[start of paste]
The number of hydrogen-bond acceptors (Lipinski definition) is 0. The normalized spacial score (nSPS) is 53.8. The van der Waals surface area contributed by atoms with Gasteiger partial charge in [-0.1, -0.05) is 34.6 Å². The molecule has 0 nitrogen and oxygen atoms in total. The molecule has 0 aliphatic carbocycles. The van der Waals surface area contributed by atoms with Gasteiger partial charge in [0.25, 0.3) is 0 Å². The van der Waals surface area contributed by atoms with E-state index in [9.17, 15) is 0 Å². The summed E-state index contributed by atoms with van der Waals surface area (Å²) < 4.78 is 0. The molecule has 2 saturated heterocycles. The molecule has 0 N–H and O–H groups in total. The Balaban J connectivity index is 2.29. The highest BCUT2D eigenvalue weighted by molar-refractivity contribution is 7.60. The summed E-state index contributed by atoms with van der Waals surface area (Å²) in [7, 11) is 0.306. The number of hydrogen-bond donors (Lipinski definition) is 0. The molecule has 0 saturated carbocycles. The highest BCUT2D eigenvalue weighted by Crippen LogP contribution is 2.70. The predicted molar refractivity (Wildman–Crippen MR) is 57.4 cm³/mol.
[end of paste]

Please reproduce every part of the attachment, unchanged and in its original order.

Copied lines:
The number of hydrogen-bond acceptors (Lipinski definition) is 0. The normalized spacial score (nSPS) is 53.8. The van der Waals surface area contributed by atoms with Gasteiger partial charge in [-0.1, -0.05) is 34.6 Å². The molecule has 0 nitrogen and oxygen atoms in total. The molecule has 0 aliphatic carbocycles. The van der Waals surface area contributed by atoms with Gasteiger partial charge in [0.25, 0.3) is 0 Å². The van der Waals surface area contributed by atoms with E-state index in [9.17, 15) is 0 Å². The summed E-state index contributed by atoms with van der Waals surface area (Å²) < 4.78 is 0. The molecule has 2 saturated heterocycles. The molecule has 0 N–H and O–H groups in total. The Balaban J connectivity index is 2.29. The highest BCUT2D eigenvalue weighted by molar-refractivity contribution is 7.60. The summed E-state index contributed by atoms with van der Waals surface area (Å²) in [7, 11) is 0.306. The number of hydrogen-bond donors (Lipinski definition) is 0. The molecule has 0 saturated carbocycles. The highest BCUT2D eigenvalue weighted by Crippen LogP contribution is 2.70. The predicted molar refractivity (Wildman–Crippen MR) is 57.4 cm³/mol.